SoHo’s Rejected Pop-Up Cafés Won’t Appear Elsewhere

The pop-up café on Pearl Street has boosted foot traffic and improved business for nearby restaurants. Image: NYCDOT

Last Thursday evening, Manhattan Community Board 2 voted down five of six approved pop-up cafés in their neighborhood, choosing parking spaces over public seating.

In the wake of that defeat, we were hoping that, as with Midwestern governors sending their high speed rail dollars to California, their loss would be someone else’s gain. Would those cafés pop up on another neighborhood’s street?

Unfortunately, that won’t be happening. The 12 cafés proposed by DOT, listed at the bottom of this Post article, were the full list of applicants that met all of DOT’s siting criteria, according to a department spokesperson. Accordingly, CB 2’s decision to kill its pop-up cafés won’t mean that somewhere else can get them instead.

There will still be some new pop-ups, however. According to DOT, Community Board 6 has approved a pop-up café in front of Le Pain Quotidien on Third Avenue near 45th Street. The only pop-up café approved outside of Manhattan, sponsored by Cobble Hill’s Ecopolis Café, received a unanimous vote from the CB 2 transportation committee, though it still needs a vote from the full board. The two remaining locations, both in Midtown, had not been presented to their community boards as of the end of last week.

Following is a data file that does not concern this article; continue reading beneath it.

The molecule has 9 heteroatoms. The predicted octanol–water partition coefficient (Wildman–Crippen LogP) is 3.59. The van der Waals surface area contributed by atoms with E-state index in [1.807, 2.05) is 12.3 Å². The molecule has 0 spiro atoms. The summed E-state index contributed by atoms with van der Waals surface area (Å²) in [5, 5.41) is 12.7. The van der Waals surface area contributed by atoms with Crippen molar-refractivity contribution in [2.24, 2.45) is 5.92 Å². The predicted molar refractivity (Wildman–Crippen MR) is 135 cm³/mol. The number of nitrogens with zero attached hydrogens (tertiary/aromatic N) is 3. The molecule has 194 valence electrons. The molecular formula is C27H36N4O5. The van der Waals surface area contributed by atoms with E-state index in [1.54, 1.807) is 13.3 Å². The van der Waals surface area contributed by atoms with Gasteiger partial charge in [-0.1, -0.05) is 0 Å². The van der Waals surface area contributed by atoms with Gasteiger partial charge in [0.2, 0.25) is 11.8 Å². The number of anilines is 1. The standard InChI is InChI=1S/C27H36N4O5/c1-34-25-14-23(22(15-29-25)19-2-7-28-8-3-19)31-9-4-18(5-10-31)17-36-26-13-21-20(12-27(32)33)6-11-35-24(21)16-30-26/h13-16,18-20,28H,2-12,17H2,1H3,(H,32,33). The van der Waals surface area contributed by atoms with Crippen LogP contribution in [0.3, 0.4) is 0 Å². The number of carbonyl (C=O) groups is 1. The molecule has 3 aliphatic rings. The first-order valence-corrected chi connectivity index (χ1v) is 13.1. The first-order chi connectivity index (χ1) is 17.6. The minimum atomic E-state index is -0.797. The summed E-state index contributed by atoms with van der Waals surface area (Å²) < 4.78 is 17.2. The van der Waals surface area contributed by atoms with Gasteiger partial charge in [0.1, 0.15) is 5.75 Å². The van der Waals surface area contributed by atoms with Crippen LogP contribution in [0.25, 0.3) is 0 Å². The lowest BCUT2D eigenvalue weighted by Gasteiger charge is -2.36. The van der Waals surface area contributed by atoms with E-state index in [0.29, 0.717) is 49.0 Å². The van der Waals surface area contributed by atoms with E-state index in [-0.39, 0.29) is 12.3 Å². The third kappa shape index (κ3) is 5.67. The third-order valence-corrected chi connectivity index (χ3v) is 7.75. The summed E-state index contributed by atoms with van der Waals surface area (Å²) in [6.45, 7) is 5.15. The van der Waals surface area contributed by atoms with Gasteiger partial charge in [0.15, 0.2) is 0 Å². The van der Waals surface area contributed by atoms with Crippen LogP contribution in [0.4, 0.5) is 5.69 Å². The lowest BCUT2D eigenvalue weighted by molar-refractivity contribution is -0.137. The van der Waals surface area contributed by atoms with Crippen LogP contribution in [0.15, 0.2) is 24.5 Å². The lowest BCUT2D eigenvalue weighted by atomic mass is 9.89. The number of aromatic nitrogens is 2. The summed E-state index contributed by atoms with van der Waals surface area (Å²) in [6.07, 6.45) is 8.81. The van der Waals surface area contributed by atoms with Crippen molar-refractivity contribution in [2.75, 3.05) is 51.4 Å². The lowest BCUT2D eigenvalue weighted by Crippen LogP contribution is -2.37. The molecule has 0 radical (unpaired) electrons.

• Anonymous

    Are you *sure* that’s the case? The reason I ask is that the one pop-up that was approved by CB2, outside my bedroom window, was Local at 144 Sullivan St. — and it does not appear on the Post’s list. Maybe it’s because it wasn’t in the Post’s crosshairs that it turned out to be successful?

  • Newyorka

    If anything I would like to see more of these establishments in NYC. Party poopers… What about legit bollards as planters, would prevent a vehicle from harming pedestrians. As for trash, leave it to the store to clean up as they already do.

  • Anonymous

    looking at the picture on this post, i can’t understand how anyone would vote against such a good idea. it’s almost like we’d be treating people like their comfort and sanity matters, though, so maybe that’s why some NYers are against it.

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